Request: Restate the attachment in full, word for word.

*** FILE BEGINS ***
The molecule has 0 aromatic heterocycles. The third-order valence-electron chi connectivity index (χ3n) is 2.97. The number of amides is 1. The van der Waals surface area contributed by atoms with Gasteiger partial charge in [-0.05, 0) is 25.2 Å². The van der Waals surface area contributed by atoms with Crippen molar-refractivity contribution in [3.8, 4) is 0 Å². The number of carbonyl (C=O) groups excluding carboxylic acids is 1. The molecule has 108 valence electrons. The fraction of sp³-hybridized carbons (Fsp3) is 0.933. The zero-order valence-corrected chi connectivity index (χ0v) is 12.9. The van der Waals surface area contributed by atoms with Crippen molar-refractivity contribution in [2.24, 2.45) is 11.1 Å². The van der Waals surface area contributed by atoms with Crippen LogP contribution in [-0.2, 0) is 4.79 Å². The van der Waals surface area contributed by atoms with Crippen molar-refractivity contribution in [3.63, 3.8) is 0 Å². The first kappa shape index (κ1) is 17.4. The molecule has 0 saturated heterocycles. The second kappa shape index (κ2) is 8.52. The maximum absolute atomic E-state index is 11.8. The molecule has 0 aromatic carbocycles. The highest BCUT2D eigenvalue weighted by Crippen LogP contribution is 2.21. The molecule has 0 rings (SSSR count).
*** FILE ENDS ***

The molecule has 0 aromatic heterocycles. The third-order valence-electron chi connectivity index (χ3n) is 2.97. The number of amides is 1. The van der Waals surface area contributed by atoms with Gasteiger partial charge in [-0.05, 0) is 25.2 Å². The van der Waals surface area contributed by atoms with Crippen molar-refractivity contribution in [3.8, 4) is 0 Å². The number of carbonyl (C=O) groups excluding carboxylic acids is 1. The molecule has 108 valence electrons. The fraction of sp³-hybridized carbons (Fsp3) is 0.933. The zero-order valence-corrected chi connectivity index (χ0v) is 12.9. The van der Waals surface area contributed by atoms with Crippen molar-refractivity contribution in [2.24, 2.45) is 11.1 Å². The van der Waals surface area contributed by atoms with Crippen LogP contribution in [-0.2, 0) is 4.79 Å². The van der Waals surface area contributed by atoms with Crippen molar-refractivity contribution in [3.63, 3.8) is 0 Å². The first kappa shape index (κ1) is 17.4. The molecule has 0 saturated heterocycles. The second kappa shape index (κ2) is 8.52. The maximum absolute atomic E-state index is 11.8. The molecule has 0 aromatic carbocycles. The highest BCUT2D eigenvalue weighted by Crippen LogP contribution is 2.21. The molecule has 0 rings (SSSR count).